Tanzania East Usambara Mountains TZ070
Tanzania Handeni District Coastal Forests TZ054
Tanzania Jozani Forest TZ057
Tanzania Kisarawe District Coastal Forests TZ047
Tanzania Muheza District Coastal Forests TZ055
Tanzania Pande Game Reserve and Dondwe Coastal Forests TZ049
Tanzania Pangani District Coastal Forests TZ056
Tanzania West Usambara Mountains TZ071

Threat and conservation

The main threat to the EBA is forest loss and degradation. The coastal forests were probably naturally patchily distributed in places with suitable soils and climatic conditions, but exploitation has reduced them to scattered remnants. Many of these are under pressure from agricultural encroachment by an increasing human population, and the extraction of firewood and house-building materials. The expanding tourist industry is taking land for hotel and recreational development, and provides a lucrative market for wood for construction, furniture and carvings (which are exported in bulk); timber is harvested both legally and illegally from protected and unprotected forests (Douthwaite 1987, Varty and Hill 1988, Burgess et al. 1992, Sheil 1992, Waiyaki and Bennun 1996, S. A. Robertson in litt. 1993). Five of the restricted-range birds are threatened because of these pressures on their habitats, and Cisticola restrictus is classified as Data Deficient. Two more-widespread threatened species which occur in this EBA are East Coast Akalat Sheppardia gunningi (classified as Vulnerable) and Spotted Ground-thrush Zoothera guttata (present here as a non-breeder and classified as Endangered).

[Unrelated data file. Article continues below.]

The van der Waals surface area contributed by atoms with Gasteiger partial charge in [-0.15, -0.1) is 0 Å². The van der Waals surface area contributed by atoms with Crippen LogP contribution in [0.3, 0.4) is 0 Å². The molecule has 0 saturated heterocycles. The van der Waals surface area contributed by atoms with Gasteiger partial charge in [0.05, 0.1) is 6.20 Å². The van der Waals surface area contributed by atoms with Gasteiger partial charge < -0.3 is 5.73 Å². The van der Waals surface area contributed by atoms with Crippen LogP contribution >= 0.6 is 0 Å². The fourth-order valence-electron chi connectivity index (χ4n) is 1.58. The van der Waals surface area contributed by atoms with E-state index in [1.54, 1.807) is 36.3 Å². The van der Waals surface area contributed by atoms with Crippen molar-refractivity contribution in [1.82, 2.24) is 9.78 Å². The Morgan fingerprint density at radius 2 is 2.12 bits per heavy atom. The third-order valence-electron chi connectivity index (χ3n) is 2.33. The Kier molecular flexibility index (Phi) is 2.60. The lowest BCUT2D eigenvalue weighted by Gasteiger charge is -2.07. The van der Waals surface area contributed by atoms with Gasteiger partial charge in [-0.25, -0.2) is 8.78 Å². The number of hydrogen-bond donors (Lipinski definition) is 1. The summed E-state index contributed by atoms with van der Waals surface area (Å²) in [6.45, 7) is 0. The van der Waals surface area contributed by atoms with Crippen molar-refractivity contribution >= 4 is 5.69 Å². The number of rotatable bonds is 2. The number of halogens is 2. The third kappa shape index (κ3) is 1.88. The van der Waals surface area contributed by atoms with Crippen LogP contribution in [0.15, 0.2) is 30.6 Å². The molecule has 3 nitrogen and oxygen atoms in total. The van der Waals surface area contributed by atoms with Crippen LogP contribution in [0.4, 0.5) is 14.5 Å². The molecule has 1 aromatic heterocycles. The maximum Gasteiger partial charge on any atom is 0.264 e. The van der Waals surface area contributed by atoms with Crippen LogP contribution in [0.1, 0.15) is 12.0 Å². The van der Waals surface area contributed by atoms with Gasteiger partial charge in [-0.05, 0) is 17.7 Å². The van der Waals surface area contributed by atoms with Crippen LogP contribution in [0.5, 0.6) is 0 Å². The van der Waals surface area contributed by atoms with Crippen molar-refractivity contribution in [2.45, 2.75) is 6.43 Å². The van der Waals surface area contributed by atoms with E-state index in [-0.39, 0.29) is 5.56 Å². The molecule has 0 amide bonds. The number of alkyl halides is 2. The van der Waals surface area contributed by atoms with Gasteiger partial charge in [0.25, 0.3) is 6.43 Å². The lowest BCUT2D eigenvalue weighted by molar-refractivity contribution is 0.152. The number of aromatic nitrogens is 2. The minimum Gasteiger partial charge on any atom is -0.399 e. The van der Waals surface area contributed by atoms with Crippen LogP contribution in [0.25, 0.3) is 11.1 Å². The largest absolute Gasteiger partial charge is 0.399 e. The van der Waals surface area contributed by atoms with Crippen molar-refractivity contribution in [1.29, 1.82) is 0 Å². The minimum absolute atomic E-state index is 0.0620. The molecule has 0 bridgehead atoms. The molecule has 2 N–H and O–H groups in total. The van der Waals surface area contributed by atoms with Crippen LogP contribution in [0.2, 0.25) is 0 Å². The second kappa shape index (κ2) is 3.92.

The 372-km2 Arabuko-Sokoke forest supports five of the restricted-range birds, and has the largest known populations of four threatened species, including Ploceus golandi which is only known from this area. Since 1989 it has been the subject of an integrated forest conservation programme run jointly by the National Museums of Kenya and BirdLife International (Fanshawe 1991, 1993). Although Cisticola restrictus has not been recorded in the Tana valley since 1972, and Apalis chariessa not since 1961, suitable habitat for them may be contained in the Tana River Primate Reserve. The Shimba Hills Nature Reserve and 10 forest reserves in Kenya (in addition to Arabuko-Sokoke) provide some protection to areas of indigenous forest, and several Kayas (small traditionally protected forests) are in the process of gazettement as forest reserves (S. A. Robertson in litt. 1993). The poorly known Boni (joined to Bushbuck National Park in Somalia) and Dodori National Reserves in northern Kenya both contain patches of coastal forest, and the area between them has been designated for gazettement as Lunghi and Boni Forest Reserves; the insecurity of this area has probably helped to protect its wildlife (S. A. Robertson in litt. 1993). The surviving coastal forest sites in Tanzania are currently not well protected (Collar and Stuart 1988, Burgess et al. 1992, Sheil 1992, Burgess and Mlingwa 1993).

Recommended citation
BirdLife International (2023) Endemic Bird Areas factsheet: East African coastal forests. Downloaded from http://datazone.birdlife.org/eba/factsheet/100 on 03/10/2023.